By Margaret Lucke
Once upon a time protagonists in mystery novels didn't have family issues. That's because they didn't have families. Take Agatha Christie's detectives: Miss Marple's opportunities to snoop on her neighbors in St. Mary's Mead were never interrupted by the need to keep an eye on her nephews, and Hercule Poirot's little grey cells were untroubled by concerns for an aging mother. Ross Macdonald gave Lew Archer an ex-wife, Sue, but while the world-weary gumshoes thinks about her from time to time, she doesn't show up on the page to provide helpful clues or complain that the alimony check is late.
An exception was Dorothy L. Sayers's sleuth, Lord Peter Wimsey. She encumbered him with assorted relatives, some annoying and some endearing, who help or hinder him in varying degrees. She also let him have a love life, alluding to various affairs and romances before he courts and marries Harriet Vane. She also gave Wimsey a marvelous gift in the form of his highly competent valet, Bunter. As a friend of mine frequently points out, we all could use a Bunter of our own to keep our lives running smoothly.
Sayers, who wrote her books in the 1920s and 1930s, may have been ahead of her time. It wasn't until fifty years later that fictional detectives routinely moved past the lone-wolf stereotype to become more fully rounded people with lives that extended beyond the boundaries of the particular mystery they were solving. Perhaps not coincidentally, this was when women began writing mysteries in greater numbers and female protagonists became common. Women tend to be interested in the workings of human relationships beyond the basics of how the good guy figures out who the bad guy is. At least, that's the reputation we have.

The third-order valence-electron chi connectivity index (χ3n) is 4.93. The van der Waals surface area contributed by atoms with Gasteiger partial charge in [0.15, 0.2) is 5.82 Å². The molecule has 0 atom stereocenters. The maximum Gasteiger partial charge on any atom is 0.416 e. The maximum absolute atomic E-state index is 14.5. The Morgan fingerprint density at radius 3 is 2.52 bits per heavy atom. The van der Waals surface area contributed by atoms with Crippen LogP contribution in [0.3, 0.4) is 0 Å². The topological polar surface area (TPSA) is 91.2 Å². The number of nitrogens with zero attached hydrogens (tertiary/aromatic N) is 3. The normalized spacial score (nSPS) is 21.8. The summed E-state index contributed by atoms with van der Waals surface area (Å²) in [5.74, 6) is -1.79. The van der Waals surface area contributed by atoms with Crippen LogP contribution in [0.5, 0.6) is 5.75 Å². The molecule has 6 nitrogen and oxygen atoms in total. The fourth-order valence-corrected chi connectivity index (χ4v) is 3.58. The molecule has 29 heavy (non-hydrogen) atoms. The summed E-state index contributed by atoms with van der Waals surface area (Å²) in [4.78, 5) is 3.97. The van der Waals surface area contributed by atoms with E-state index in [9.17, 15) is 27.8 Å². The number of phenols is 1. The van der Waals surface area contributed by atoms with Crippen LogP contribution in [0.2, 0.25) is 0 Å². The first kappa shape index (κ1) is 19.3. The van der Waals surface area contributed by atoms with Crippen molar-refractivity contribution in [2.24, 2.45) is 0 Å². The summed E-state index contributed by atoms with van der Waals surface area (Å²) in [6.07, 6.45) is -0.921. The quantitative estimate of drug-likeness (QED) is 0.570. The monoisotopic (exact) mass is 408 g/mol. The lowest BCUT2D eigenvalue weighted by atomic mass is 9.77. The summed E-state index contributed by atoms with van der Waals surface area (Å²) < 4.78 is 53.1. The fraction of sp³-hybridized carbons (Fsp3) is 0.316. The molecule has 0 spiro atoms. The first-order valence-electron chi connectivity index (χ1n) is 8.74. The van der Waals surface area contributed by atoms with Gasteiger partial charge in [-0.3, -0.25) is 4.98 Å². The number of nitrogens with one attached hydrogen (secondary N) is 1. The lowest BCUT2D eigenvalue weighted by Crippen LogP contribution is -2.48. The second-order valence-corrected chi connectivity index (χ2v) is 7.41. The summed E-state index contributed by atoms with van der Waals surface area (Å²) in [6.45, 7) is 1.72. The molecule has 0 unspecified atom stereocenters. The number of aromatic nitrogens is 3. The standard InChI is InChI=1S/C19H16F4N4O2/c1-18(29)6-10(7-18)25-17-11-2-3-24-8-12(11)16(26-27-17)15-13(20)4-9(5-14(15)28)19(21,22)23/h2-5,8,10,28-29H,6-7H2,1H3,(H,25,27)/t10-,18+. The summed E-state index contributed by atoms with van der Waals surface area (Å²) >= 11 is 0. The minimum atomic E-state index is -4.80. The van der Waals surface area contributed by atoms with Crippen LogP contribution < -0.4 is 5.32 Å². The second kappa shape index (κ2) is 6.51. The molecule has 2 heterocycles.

The benefit of giving your detective a family is that these extra characters can provide a writer with abundant material to write about. What character wouldn't jump into an investigation if her spouse or her child is suspected of murder? (Whether it would make sense to do that in real life is a different question.) The flip side is that family issues can distract the detective from the task at hand, which in the book is to solve the mystery. After ferrying the kids to swim practice, checking out Grandma's new boyfriend, and dealing with the problems of an unemployed sibling, who has time to unmask a killer?
My solution--though it's something I can see looking back on my books, not a decision I made before writing them--has been to concentrate on one of my protagonist's relationships at a time and let others take a background role.
In my first novel, A Relative Stranger, private investigator Jess Randolph becomes involved in a murder case when the father who walked out on her as a small child turns up as the prime suspect in a young woman's murder. When I began writing the book, my main concern was constructing a good mystery, but as the story progressed I found that what really interested me was the relationship between the daughter and her estranged father: What would be the impact on her life of having this man suddenly reappear? What kind of relationship would they forge?
Claire Scanlan, the protagonist of my most recent book, House of Whispers, is grappling with conflicting emotions--anger and sadness engendered by her divorce and hope sparked by a new romance. Her family consists of her older sister, Cassandra, and the grandmother who raised the two girls, but they're mentioned only in passing. In the forthcoming sequel, House of Desire, the sister takes on a more central role when Claire discovers that Cassandra's husband is having an affair. (Yes, in both books all of these developments happen in the shadow of a murder investigation.)
But the one-family-member-at-a-time approach doesn't work at all for my current work in progress, Hide and Seek, which looks at the impact of a girl's disappearance on the family that lives next door. The relationships are complex, the dynamics keep shifting, and emotions run high. It's an intriguing book to write, but definitely a juggling act.
Maybe for the next one I'll resurrect the lone wolf.
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